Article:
Early last month we reported on the adoption of new rules intended to beef up Wi-Fi operations across the country. Thanks to a notice in the Federal Register, we now know that those new rules (with one exception) will take effect on June 2, 2014. That starts a 12-month transition period (beginning with the June 2 effective date) by the end of which applications for certification of 5 GHz devices must meet the new and modified rules. IMPORTANT: Equipment manufacturers and operators who, prior to the effective date, installed outdoor U-NII-3 band systems that don’t comply with the new EIRP limits have until July 2, 2014 to file waiver requests. Not a big deal – the FCC has signaled it intends to grant these.

The one aspect of the new rules that is not subject to the effective date is Section 15.407(j). That section requires anybody “deploying an aggregate total of more than one thousand outdoor access points within the 5.15-5.25 GHz band” to first submit a letter to the Commission acknowledging that they will have to take corrective action should harmful interference to licensed services in the band occur. Since that submission requirement is, in the parlance of the hilariously-named Paperwork Reduction Act (PRA), an “information collection”, it must first be run past the Office of Management and Budget. That process, which generally takes four-six months or so, has also been initiated by a separate Federal Register notice.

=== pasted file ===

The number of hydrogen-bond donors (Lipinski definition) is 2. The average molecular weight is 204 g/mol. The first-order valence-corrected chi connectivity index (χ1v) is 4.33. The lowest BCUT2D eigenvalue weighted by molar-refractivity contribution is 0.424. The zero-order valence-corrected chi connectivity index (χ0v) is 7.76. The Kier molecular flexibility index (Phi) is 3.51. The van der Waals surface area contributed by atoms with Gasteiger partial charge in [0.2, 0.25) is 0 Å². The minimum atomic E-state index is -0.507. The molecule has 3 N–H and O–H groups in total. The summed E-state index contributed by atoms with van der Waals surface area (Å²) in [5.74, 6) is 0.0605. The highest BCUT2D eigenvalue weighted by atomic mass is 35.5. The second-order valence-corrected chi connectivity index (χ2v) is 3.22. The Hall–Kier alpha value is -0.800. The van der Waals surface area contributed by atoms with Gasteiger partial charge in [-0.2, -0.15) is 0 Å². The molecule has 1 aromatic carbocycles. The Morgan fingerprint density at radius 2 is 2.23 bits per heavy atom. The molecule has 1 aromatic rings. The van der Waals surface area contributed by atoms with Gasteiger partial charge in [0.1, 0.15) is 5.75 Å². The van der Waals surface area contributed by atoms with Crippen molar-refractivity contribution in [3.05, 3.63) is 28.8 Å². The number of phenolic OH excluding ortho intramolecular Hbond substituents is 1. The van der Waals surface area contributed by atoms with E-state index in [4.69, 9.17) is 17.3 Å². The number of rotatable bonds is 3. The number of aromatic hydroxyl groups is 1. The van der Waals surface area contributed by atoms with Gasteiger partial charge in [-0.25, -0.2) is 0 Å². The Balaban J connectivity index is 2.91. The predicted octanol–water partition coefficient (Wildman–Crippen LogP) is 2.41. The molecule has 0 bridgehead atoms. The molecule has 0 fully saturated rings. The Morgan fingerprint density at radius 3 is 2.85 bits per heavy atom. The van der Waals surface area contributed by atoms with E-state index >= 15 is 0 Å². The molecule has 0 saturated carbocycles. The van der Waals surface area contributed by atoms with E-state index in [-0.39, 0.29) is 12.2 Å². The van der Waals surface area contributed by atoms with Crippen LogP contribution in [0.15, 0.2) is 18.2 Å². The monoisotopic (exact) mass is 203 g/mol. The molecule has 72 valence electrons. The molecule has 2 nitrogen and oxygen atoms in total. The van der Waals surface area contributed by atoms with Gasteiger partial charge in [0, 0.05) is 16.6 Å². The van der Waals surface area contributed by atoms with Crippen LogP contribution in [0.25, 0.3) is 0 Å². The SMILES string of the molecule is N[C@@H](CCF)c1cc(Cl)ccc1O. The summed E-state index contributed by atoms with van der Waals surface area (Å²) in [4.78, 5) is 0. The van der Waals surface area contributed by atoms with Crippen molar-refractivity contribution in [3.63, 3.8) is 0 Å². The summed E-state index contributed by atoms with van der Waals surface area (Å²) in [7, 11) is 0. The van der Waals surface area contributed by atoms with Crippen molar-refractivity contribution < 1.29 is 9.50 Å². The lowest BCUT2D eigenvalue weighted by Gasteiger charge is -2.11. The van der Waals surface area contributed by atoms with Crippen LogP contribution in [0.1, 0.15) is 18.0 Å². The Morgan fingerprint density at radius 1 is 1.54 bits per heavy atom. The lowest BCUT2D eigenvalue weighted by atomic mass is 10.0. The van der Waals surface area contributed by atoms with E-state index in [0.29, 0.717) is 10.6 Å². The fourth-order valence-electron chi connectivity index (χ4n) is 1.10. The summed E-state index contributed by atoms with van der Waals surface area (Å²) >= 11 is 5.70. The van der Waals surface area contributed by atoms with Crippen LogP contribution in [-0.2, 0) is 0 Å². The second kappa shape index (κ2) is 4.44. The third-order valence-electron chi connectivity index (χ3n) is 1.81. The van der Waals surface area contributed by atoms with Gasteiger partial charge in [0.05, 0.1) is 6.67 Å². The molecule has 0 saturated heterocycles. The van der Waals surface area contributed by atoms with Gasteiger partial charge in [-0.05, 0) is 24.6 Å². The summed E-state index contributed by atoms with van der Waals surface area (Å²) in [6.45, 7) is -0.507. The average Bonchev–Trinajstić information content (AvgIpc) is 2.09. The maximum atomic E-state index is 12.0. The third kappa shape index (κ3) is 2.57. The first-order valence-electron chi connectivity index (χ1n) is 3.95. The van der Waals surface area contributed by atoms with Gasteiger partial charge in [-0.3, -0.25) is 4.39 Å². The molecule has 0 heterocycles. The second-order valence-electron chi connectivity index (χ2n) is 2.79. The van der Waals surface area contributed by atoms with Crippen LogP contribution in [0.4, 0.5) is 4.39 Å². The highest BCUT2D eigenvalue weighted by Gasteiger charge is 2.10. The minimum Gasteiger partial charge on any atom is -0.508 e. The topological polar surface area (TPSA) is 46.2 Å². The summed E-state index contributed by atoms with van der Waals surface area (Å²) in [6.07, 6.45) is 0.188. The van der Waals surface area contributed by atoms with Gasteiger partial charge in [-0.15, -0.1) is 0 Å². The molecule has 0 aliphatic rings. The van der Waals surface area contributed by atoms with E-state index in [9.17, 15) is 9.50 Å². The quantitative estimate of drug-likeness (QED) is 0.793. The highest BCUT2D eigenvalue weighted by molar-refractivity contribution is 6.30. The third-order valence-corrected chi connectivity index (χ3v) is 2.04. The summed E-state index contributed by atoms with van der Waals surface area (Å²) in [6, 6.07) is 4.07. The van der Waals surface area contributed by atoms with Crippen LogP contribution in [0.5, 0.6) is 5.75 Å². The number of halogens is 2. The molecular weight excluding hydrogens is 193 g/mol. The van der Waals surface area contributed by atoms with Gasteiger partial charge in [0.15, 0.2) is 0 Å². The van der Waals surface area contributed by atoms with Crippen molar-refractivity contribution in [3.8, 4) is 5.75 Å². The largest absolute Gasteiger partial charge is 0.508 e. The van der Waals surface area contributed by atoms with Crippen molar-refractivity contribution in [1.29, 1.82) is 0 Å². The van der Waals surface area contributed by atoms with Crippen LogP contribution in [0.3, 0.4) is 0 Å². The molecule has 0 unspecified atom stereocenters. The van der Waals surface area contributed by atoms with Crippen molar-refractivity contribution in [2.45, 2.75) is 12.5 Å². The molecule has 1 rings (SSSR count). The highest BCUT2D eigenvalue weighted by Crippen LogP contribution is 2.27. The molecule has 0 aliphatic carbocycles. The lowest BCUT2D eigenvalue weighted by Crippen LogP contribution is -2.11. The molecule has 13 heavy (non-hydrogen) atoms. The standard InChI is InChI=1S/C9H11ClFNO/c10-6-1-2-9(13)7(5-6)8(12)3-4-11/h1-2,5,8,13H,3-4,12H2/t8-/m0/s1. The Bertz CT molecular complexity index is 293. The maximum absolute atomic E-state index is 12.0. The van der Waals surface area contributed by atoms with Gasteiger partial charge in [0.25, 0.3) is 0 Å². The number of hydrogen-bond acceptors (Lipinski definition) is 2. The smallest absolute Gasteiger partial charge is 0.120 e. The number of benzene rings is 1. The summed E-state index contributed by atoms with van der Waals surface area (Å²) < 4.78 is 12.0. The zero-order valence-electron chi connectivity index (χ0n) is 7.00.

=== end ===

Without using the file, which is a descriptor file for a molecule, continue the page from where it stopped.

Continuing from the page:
PRA notices often contain curious nuggets, and this one is no exception. Again, Section 15.407(j) requires the preparation of a letter acknowledging responsibility for correcting interference. That’s what, maybe two-three paragraphs long, at most. And while we are loath to discourage the creative spirit, this type of letter appears ideal for a totally mechanistic, boilerplate approach. But the FCC’s “estimated time per response” for each respondent is a staggering 32 hours – that’s four full eight-hour days. Anyone charging by the hour for the preparation of such letters may want to make note of that estimate for future billing purposes.

Section 15.407(j) won’t take effect until OMB has signed off on it and the FCC has published a follow-up notice reporting on that. Check back here for updates.